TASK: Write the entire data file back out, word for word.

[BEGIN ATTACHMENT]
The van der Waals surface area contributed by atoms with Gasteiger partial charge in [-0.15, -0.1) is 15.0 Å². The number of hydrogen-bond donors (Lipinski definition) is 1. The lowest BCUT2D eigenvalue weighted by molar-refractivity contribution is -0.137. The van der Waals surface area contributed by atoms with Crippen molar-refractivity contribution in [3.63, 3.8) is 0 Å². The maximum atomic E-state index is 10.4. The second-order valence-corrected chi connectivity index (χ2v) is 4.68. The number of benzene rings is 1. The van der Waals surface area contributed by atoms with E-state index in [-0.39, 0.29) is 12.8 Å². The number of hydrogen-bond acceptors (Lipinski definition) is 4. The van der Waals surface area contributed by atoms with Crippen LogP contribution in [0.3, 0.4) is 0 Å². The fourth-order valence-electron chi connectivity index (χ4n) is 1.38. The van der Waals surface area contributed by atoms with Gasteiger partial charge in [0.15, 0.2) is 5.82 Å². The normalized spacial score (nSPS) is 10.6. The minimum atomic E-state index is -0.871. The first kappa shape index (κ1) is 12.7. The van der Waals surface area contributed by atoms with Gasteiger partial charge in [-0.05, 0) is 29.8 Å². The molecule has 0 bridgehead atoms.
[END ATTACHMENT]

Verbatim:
The van der Waals surface area contributed by atoms with Gasteiger partial charge in [-0.15, -0.1) is 15.0 Å². The number of hydrogen-bond donors (Lipinski definition) is 1. The lowest BCUT2D eigenvalue weighted by molar-refractivity contribution is -0.137. The van der Waals surface area contributed by atoms with Crippen molar-refractivity contribution in [3.63, 3.8) is 0 Å². The maximum atomic E-state index is 10.4. The second-order valence-corrected chi connectivity index (χ2v) is 4.68. The number of benzene rings is 1. The van der Waals surface area contributed by atoms with E-state index in [-0.39, 0.29) is 12.8 Å². The number of hydrogen-bond acceptors (Lipinski definition) is 4. The van der Waals surface area contributed by atoms with Crippen LogP contribution in [0.3, 0.4) is 0 Å². The fourth-order valence-electron chi connectivity index (χ4n) is 1.38. The van der Waals surface area contributed by atoms with Gasteiger partial charge in [0.15, 0.2) is 5.82 Å². The normalized spacial score (nSPS) is 10.6. The minimum atomic E-state index is -0.871. The first kappa shape index (κ1) is 12.7. The van der Waals surface area contributed by atoms with Gasteiger partial charge in [-0.05, 0) is 29.8 Å². The molecule has 0 bridgehead atoms.